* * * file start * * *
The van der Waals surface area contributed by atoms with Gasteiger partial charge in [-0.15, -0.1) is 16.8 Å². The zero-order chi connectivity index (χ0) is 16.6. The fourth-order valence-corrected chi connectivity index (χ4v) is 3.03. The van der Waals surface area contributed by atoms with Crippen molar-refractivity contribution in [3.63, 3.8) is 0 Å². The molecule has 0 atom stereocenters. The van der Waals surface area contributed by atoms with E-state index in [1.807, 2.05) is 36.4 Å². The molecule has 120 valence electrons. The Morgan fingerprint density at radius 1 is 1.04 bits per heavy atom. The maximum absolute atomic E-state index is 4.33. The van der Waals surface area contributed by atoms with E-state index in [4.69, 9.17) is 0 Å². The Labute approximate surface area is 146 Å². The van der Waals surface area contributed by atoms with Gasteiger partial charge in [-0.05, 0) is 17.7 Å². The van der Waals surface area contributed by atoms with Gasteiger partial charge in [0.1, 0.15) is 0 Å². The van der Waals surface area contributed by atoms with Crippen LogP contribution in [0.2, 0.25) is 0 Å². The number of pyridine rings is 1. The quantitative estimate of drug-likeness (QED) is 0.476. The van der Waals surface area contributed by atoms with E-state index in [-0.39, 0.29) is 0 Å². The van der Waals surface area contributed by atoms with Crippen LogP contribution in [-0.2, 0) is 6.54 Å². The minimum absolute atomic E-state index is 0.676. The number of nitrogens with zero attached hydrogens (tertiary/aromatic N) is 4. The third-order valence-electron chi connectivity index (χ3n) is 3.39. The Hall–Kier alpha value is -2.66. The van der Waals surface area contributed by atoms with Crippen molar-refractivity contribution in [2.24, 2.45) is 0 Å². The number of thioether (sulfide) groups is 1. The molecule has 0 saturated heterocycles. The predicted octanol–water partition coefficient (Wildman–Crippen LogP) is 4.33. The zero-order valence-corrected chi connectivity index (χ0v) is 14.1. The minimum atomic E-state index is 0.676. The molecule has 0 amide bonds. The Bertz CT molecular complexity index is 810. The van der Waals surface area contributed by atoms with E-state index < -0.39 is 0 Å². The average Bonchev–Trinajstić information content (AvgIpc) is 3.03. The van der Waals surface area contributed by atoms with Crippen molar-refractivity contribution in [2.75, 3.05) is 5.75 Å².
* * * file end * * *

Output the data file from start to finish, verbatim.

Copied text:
The van der Waals surface area contributed by atoms with Gasteiger partial charge in [-0.15, -0.1) is 16.8 Å². The zero-order chi connectivity index (χ0) is 16.6. The fourth-order valence-corrected chi connectivity index (χ4v) is 3.03. The van der Waals surface area contributed by atoms with Crippen molar-refractivity contribution in [3.63, 3.8) is 0 Å². The molecule has 0 atom stereocenters. The van der Waals surface area contributed by atoms with E-state index in [1.807, 2.05) is 36.4 Å². The molecule has 120 valence electrons. The Morgan fingerprint density at radius 1 is 1.04 bits per heavy atom. The maximum absolute atomic E-state index is 4.33. The van der Waals surface area contributed by atoms with E-state index in [4.69, 9.17) is 0 Å². The Labute approximate surface area is 146 Å². The van der Waals surface area contributed by atoms with Gasteiger partial charge in [-0.05, 0) is 17.7 Å². The van der Waals surface area contributed by atoms with Gasteiger partial charge in [0.1, 0.15) is 0 Å². The van der Waals surface area contributed by atoms with Crippen LogP contribution in [0.2, 0.25) is 0 Å². The number of pyridine rings is 1. The quantitative estimate of drug-likeness (QED) is 0.476. The van der Waals surface area contributed by atoms with E-state index in [-0.39, 0.29) is 0 Å². The van der Waals surface area contributed by atoms with Crippen LogP contribution in [-0.2, 0) is 6.54 Å². The minimum absolute atomic E-state index is 0.676. The number of nitrogens with zero attached hydrogens (tertiary/aromatic N) is 4. The third-order valence-electron chi connectivity index (χ3n) is 3.39. The Hall–Kier alpha value is -2.66. The van der Waals surface area contributed by atoms with Crippen molar-refractivity contribution in [2.24, 2.45) is 0 Å². The number of thioether (sulfide) groups is 1. The molecule has 0 saturated heterocycles. The predicted octanol–water partition coefficient (Wildman–Crippen LogP) is 4.33. The zero-order valence-corrected chi connectivity index (χ0v) is 14.1. The minimum atomic E-state index is 0.676. The molecule has 0 amide bonds. The Bertz CT molecular complexity index is 810. The van der Waals surface area contributed by atoms with E-state index < -0.39 is 0 Å². The average Bonchev–Trinajstić information content (AvgIpc) is 3.03. The van der Waals surface area contributed by atoms with Crippen molar-refractivity contribution in [2.75, 3.05) is 5.75 Å².